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Site created 12/15/97.


review added: 7/18/00



The Beach
2000 (2000) - 20th Century Fox

review by Brad Pilcher of The Digital Bits

Enhanced for 16x9 TVs

The Beach Film Rating: C

Disc Ratings (Video/Audio/Extras): A/B/A-

Specs and Features

119 mins, R, letterboxed widescreen (2.35:1), 16x9 enhanced, single-sided, RSDL dual-layered (layer switch at 1:12:39, in chapter 18), Amaray keep case packaging, commentary with director Danny Boyle, theatrical trailers and TV spots, 9 deleted scenes, storyboards, promo spot, "making of" featurette, All Saints music video for Pure Shores, cast and crew bios, animated film-themed menu screens with music, scene access (30 chapters), languages: English (DD 5.1 & 2.0), French (DD 2.0), subtitles: English, Spanish, Closed Captioned


"I just feel like everybody always tries to do something different, but they always end up doing the same damned thing."

I scratch my forehead as I think back on the two hours I just spent watching The Beach. I'm not entirely sure what happened. I do know what could have happened, but I also know that none of those things happened. The sad thing is... THAT is probably the best thing I can say about this movie.

Before I break down the plot, let me just say that the trailers for this movie are, by far, the most misleading previews I've ever seen. Almost every line in the trailers is taken out of context to give the idea of a completely more exhilarating (not to mention entirely different) storyline. I suppose if you'd read the book beforehand, you'd know better. I didn't... so I didn't.

The story opens as Richard (played by Leonardo DiCaprio) arrives in Bangkok, Thailand. We're flushed with a gritty, sweaty look that makes you decidedly uneasy. Richard's character, on the other hand, seems to be looking for that kind of unknown. It's an intriguing beginning, without having to present you with much in the way of dialogue or setup. There is one disconcerting element to this, however. The first line of the film has Richard telling you his name, and then telling you that you don't need to know anymore about him. Ummm, hello? Character development? But from the beginning and through most of the film, you get none... so you don't really care much for most of the characters.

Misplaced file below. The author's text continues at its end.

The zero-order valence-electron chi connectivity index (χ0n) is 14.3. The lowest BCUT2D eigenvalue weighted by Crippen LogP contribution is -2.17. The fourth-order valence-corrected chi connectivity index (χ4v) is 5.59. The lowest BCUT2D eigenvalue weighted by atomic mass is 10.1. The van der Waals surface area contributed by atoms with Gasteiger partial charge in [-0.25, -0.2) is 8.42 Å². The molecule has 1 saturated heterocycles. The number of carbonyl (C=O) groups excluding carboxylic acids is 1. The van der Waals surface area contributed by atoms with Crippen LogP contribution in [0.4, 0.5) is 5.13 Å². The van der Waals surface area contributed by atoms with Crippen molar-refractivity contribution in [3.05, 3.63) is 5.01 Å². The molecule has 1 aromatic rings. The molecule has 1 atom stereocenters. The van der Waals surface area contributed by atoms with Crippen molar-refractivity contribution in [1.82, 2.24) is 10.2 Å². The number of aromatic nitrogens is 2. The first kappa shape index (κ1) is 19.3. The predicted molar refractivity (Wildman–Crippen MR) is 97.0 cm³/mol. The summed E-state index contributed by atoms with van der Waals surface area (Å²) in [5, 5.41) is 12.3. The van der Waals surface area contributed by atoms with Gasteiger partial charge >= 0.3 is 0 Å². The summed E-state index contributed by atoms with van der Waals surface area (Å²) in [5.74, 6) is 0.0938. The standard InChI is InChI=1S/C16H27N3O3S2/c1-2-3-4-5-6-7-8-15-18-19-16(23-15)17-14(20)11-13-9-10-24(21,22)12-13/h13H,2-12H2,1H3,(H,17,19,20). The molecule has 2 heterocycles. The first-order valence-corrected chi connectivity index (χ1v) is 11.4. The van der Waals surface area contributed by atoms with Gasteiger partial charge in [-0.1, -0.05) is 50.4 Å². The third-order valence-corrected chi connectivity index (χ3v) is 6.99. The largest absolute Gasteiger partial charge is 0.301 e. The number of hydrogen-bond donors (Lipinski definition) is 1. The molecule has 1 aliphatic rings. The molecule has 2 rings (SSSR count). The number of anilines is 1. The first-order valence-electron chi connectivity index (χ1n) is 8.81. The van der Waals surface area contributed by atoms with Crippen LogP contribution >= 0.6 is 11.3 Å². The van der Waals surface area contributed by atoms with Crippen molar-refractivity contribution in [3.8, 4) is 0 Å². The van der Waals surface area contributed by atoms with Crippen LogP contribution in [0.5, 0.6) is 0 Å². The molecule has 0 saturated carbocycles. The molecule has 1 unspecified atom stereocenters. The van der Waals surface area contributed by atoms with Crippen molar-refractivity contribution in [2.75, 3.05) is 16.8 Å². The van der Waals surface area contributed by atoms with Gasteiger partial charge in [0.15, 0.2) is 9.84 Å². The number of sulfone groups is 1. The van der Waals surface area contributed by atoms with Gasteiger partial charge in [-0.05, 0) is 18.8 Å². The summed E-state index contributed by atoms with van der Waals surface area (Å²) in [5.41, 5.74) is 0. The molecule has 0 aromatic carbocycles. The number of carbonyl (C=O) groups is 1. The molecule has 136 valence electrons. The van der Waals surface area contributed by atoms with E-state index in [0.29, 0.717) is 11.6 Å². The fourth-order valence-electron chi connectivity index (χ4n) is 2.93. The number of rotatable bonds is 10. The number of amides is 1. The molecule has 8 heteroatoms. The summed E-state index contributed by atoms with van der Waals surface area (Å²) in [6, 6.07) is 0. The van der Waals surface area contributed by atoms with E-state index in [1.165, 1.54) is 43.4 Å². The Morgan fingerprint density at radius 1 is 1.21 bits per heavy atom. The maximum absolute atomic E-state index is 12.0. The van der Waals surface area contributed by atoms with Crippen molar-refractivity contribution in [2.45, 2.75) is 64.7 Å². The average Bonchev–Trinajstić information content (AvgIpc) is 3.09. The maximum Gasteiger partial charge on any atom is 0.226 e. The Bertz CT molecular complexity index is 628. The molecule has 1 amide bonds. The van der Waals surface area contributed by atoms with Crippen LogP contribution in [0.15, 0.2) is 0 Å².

In any event, the story then introduces the categorically loony "Daffy" who spouts off about a paradise island that is nearly impossible to find, but worth trying. Before he offs himself though, he politely leaves a map for Richard (thus making it much less impossible). Richard proceeds to recruit the French couple next door (mostly because he wants to - uhm, how do I say this politely? - bang the girl), and a few days later they've arrived. Here is where the trailers would have you believe that some sort of drug-pushing thugs overrun their paradise, but this isn't the case. In fact, that never happens. The drug-pushing thugs aren't even thugs, and they allow the paradise to exist in peace, as long as it is kept a secret. Huh?

So where's the drama you ask? Well, I couldn't really tell you. There was the potential for a love triangle, but that got deflated almost immediately. You see, the French guy only wants his girlfriend to be happy, so he grudgingly agrees to his lover switching into Richard's bed. Gotta love the French! Some drama could have come from a scene where one of the paradise society members is attacked by a shark. He just won't die, and soon his screams are upsetting the others. That horrible little sub-plot goes nowhere. I feel wrong even calling it a sub-plot. It's more like a barely consequential plot point.